Unedited first draft. I love the typeface on this Lettera 32
Sketching with the Lettera 32 at dusk.
The case for my Spanish Lettera 32 was in a sorry state, with a hanging zip and a loose base inside. Not to mention filthy on the outside. A scrub with Cif and a sponge got it smelling nice before I started on the zip.
The holes from the broken stitches are still there, so make a good guide for the mending. I used a strong linen thread and a big fat sturdy needle. Ordinary sewing thread and needles will not be up to this. The best stitch to use on bags and cases is the shoe-stitch: do a running stitch, all the way to the end of the line and then turn back on yourself and fill in the gaps with another running stitch. (Back-stitch is messy and awkward!)
I was outside doing this fix because the next bit was very smelly. I’ve used Bostick Fast-Tack to successfully glue another case back together. Spray it on all over on both surfaces, wait a couple of minutes and then press together. It will bond in a few minutes or less depending on your surfaces.
It’s not the prettiest, but now it works fine, and smells a lot better. There’s no discernible odour from the glue.
I thought there might have been some grease, stopping adhesion, but it was as clean as I had thought I had made it. So I sanded the paint down to the metal to try for a better grip. I kept the original sugru in there, and added more, this time, up to where the screw should be. Before it set (you get 30 minutes’ play) I put the ribbon cover from the other Lettera 32 on to check clearance. It was fine, but I noticed the difference in paint textures.
You know how it is on a Wednesday lunchtime, when your tiny bit of dust removal turns into a thing with screwdrivers. Here is what happened with my Lettera 22 and Lettera 32. A few days ago I was gnashing my teeth over how on earth to get the base (and body) off the Lettera 32. Thanks to Uwe on Typewriter Talk and to Tom Lucas The Typewriter Man (who also sold me some spiffing grommets for the Lettera 32 which have ended up on the 22 because it needed them more in the end) I finally got the 32 (and 22) naked. The simplicity of the 32’s base attachment foxed me. You literally lever it off with a screwdriver, and I should have been able to see that for myself. The evidence of others’ levering is there on the base where excessive force was used and the corners bent up slightly. But there I was, thinking, “Hmm, I wonder what blasted secret typewriter mechanic tool I need to get those bolts off.” (yes, I’m laughing now, too) Onwards.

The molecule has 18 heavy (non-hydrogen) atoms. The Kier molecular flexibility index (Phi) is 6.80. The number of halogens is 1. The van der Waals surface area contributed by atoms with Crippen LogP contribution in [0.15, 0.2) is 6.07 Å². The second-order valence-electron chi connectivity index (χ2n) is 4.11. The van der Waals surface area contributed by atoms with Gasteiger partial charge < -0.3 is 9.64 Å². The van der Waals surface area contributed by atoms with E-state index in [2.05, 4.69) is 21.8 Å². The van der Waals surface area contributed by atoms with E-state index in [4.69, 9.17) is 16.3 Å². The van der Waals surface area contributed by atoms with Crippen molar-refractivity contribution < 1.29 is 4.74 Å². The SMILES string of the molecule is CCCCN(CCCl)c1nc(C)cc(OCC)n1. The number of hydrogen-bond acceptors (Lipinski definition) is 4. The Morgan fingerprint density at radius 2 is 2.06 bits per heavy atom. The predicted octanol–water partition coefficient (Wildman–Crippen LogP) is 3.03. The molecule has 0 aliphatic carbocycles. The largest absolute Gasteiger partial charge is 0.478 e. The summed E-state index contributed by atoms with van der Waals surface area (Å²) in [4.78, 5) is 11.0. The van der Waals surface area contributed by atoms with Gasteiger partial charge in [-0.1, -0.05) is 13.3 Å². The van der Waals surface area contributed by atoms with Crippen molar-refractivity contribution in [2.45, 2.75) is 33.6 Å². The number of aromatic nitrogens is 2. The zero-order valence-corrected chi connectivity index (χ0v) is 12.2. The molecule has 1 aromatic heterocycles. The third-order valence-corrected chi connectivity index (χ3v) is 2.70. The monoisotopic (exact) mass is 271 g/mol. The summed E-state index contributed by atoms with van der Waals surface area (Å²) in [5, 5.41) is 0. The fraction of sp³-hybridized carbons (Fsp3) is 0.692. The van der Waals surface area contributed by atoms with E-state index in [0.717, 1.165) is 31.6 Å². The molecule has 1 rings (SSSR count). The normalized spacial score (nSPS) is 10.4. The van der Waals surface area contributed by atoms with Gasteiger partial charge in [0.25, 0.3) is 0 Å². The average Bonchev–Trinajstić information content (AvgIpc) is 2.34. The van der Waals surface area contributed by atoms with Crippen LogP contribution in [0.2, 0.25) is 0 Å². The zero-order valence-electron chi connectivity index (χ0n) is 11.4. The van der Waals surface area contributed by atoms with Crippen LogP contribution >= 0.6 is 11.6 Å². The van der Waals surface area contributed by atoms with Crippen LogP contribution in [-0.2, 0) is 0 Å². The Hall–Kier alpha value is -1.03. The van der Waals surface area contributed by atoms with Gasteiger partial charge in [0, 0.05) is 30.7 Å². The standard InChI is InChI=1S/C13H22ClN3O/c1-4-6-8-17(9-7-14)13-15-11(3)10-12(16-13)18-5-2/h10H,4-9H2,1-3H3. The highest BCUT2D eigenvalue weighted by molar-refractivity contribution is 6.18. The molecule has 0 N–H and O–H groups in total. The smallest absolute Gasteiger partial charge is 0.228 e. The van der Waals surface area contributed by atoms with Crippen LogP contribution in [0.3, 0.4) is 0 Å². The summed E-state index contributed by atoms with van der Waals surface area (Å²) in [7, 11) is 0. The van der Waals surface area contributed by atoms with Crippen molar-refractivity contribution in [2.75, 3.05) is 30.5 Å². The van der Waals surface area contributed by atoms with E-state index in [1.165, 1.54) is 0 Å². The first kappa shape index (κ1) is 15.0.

Once this is done, you lift the back end up and the front end of this kind of base has two tabs that fit into slots and it all comes off. Simple! The lettera 22 has a more obvious 4 screws on feet on the base which even I could fathom.
I found that for some reason the Lettera 22 wanted its carriage extended to the left to get undressed.
Just a cursory glance tells you the innards are quite different. But then I also noticed when cleaning the type basket that on the 32 I can depress the basket with my little finger. It is a jiggly joggly basket. On the 22 the basket is firm and unmovable until you engage the shift keys. The 32 has a twanging sound, thanks to the shift mechanism springs, while the 22 is solid and silent in comparison, even though the actual typing sound is slightly louder (on mine). Strangely, even though to me the 22 feels more solid in construction, it is actually about 0.4 kg lighter than the 32.
And I don’t fancy having to repair a drawcord on the 32, the 22 looks a lot more accessible. Hope I never have to!
The Lettera 32 had arrived in working order, but then it had developed a sudden zippy carriage and non-functioning escapement. This resolved itself in the process of trying to get the thing undressed, and I hope that my cleaning and sewing machine oiling will keep it from returning.